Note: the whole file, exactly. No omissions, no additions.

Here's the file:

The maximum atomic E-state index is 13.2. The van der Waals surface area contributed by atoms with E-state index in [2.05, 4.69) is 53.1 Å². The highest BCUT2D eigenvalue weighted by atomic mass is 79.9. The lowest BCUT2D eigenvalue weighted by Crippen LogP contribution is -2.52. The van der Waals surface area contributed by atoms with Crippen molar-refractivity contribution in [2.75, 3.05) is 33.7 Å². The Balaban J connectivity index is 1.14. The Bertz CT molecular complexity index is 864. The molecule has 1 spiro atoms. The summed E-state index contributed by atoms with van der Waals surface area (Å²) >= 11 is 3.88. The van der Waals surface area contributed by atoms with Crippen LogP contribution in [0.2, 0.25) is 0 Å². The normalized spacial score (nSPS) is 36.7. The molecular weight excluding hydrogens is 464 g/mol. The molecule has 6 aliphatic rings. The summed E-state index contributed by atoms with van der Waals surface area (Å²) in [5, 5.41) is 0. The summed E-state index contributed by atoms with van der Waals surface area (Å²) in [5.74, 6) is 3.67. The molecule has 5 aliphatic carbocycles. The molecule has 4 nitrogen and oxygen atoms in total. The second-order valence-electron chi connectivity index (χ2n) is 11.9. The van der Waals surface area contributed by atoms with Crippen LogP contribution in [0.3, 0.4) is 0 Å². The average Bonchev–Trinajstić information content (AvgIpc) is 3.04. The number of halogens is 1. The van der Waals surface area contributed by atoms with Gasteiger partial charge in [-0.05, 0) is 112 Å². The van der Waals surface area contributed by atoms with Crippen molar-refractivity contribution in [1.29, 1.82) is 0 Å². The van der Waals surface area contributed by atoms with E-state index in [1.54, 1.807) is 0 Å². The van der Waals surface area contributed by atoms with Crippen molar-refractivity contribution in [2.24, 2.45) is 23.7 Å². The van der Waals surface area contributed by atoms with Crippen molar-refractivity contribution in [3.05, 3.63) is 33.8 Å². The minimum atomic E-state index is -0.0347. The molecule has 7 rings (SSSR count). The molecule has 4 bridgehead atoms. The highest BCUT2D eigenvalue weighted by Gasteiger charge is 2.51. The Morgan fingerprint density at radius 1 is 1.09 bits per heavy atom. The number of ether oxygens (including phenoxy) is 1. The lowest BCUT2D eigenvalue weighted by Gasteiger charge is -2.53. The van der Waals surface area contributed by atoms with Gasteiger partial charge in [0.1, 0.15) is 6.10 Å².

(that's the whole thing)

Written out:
The maximum atomic E-state index is 13.2. The van der Waals surface area contributed by atoms with E-state index in [2.05, 4.69) is 53.1 Å². The highest BCUT2D eigenvalue weighted by atomic mass is 79.9. The lowest BCUT2D eigenvalue weighted by Crippen LogP contribution is -2.52. The van der Waals surface area contributed by atoms with Crippen molar-refractivity contribution in [2.75, 3.05) is 33.7 Å². The Balaban J connectivity index is 1.14. The Bertz CT molecular complexity index is 864. The molecule has 1 spiro atoms. The summed E-state index contributed by atoms with van der Waals surface area (Å²) >= 11 is 3.88. The van der Waals surface area contributed by atoms with Crippen LogP contribution in [0.2, 0.25) is 0 Å². The normalized spacial score (nSPS) is 36.7. The molecular weight excluding hydrogens is 464 g/mol. The molecule has 6 aliphatic rings. The summed E-state index contributed by atoms with van der Waals surface area (Å²) in [5, 5.41) is 0. The summed E-state index contributed by atoms with van der Waals surface area (Å²) in [5.74, 6) is 3.67. The molecule has 5 aliphatic carbocycles. The molecule has 4 nitrogen and oxygen atoms in total. The second-order valence-electron chi connectivity index (χ2n) is 11.9. The van der Waals surface area contributed by atoms with Crippen LogP contribution in [0.3, 0.4) is 0 Å². The average Bonchev–Trinajstić information content (AvgIpc) is 3.04. The number of halogens is 1. The van der Waals surface area contributed by atoms with Gasteiger partial charge in [-0.05, 0) is 112 Å². The van der Waals surface area contributed by atoms with Crippen molar-refractivity contribution in [1.29, 1.82) is 0 Å². The van der Waals surface area contributed by atoms with E-state index in [1.54, 1.807) is 0 Å². The van der Waals surface area contributed by atoms with Crippen molar-refractivity contribution in [2.24, 2.45) is 23.7 Å². The van der Waals surface area contributed by atoms with Crippen molar-refractivity contribution in [3.05, 3.63) is 33.8 Å². The minimum atomic E-state index is -0.0347. The molecule has 7 rings (SSSR count). The molecule has 4 bridgehead atoms. The highest BCUT2D eigenvalue weighted by Gasteiger charge is 2.51. The Morgan fingerprint density at radius 1 is 1.09 bits per heavy atom. The number of ether oxygens (including phenoxy) is 1. The lowest BCUT2D eigenvalue weighted by Gasteiger charge is -2.53. The van der Waals surface area contributed by atoms with Gasteiger partial charge in [0.1, 0.15) is 6.10 Å².